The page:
Nightclubs face garda check after 'Copper Face Jacks' queue panic
Published 29/01/2014 | 02:30
GARDAI are to carry out a review of queuing arrangements outside Dublin nightclubs after a girl fell unconscious in a crushing incident.
Student teacher Niamh Cannon (18), from Letterkenny, Co Donegal, is recovering in hospital after being traumatised by her ordeal.
She was in a crowd of around 1,500 students attempting to gain access to the popular Copper Face Jacks club shortly before midnight on Monday night.
A large group of revellers, who had approached the club from Camden Place, converged with others arriving from both ends of Harcourt Street about 10 minutes before midnight. This resulted in congestion outside the club and a sudden surge in the laneway led to Ms Cannon and others falling to the ground.
Nearby students and club security staff managed to extricate her from the crowd and take her across the street where she was sedated by a paramedic.
Ms Cannon was taken to St James's Hospital and her condition was initially described as critical.
She was later described as being in a satisfactory condition, with no apparent injuries, although she was left badly shaken by her experience.
Niamh's father told the Irish Independent that his daughter is recovering from her terrifying ordeal.
Another three people were treated at the scene but did not require hospitalisation.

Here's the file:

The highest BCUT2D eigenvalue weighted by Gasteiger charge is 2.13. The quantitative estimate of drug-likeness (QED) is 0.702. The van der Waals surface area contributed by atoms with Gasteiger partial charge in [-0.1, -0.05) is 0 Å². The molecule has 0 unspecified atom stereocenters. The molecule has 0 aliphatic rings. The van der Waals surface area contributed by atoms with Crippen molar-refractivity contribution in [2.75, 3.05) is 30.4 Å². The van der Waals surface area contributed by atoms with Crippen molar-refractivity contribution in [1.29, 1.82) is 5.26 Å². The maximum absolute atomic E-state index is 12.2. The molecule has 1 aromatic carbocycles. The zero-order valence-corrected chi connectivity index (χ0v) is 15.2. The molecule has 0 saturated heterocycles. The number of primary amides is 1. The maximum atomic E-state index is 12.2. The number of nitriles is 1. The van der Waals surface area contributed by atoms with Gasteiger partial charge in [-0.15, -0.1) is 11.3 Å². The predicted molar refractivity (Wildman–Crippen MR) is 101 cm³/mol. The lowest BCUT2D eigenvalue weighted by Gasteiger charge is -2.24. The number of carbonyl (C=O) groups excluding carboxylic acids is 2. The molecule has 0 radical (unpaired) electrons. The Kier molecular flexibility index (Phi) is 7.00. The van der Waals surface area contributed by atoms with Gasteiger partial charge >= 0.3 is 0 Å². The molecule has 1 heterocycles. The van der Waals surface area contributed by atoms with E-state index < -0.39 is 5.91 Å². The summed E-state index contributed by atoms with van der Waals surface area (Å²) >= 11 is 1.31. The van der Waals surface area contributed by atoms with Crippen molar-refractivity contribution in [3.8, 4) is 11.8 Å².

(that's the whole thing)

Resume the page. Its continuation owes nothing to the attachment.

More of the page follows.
Ms Cannon was able to speak with her family last night after being transferred from the intensive care unit at St James's Hospital, friends said.
"Everyone is well here and that's the main thing," said her father John, a well-known member of the community in Co Donegal where he is involved in athletics.
He is a member of the Tir Chonaill AC Club and a registrar with Ulster Athletics. Mr Cannon said he didn't wish to say anything further at this stage.
Niamh is a student teacher at the Marino Institute in Dublin and was a grade-A student at Loreto Secondary School in Letterkenny which she left last May before pursuing a career as a primary school teacher.
"She was crushed at the front of the queue and passed out," said a friend last night.
"Thankfully she has come around and was able to speak to her family. It could have been a lot worse."
Three other girls were also taken to hospital for treatment of soft tissue injuries and, in one case, a suspected broken ankle.
At least one was subsequently discharged.
Gardai said the crowd had been well behaved and there was no violence prior to the congestion but different groups converged on the entrance to the nightclub at the same time and this led to the surge.
An investigation into the incident is now being carried out by gardai, who will examine the events that led up to the girls being injured and look at the queuing arrangements outside Coppers and similar nightclubs.
The owner of Copper Face Jacks, former garda Cathal Jackson, said he witnessed the incident and added: "I never want to see anything like that again".
He said the event, which was known as "Messy Mondays" and was open to over 18s with cheaper drink on sale, would probably be dropped. The club operates a strict over 21s policy at weekends.
Mr Jackson defended the club's crowd control and safety record.
"The sheer volume of people arriving took us all by surprise. I have doormen working at the front of the building and have people monitoring the street.
"But we have never seen these numbers arrive so quickly. Usually, they come sporadically but this was different. I pride myself on the safety of our customers and our record over 18 years stands," he said.
Fine Gael Dublin South Central TD Catherine Byrne said the situation which had developed on Harcourt Street was completely unacceptable.
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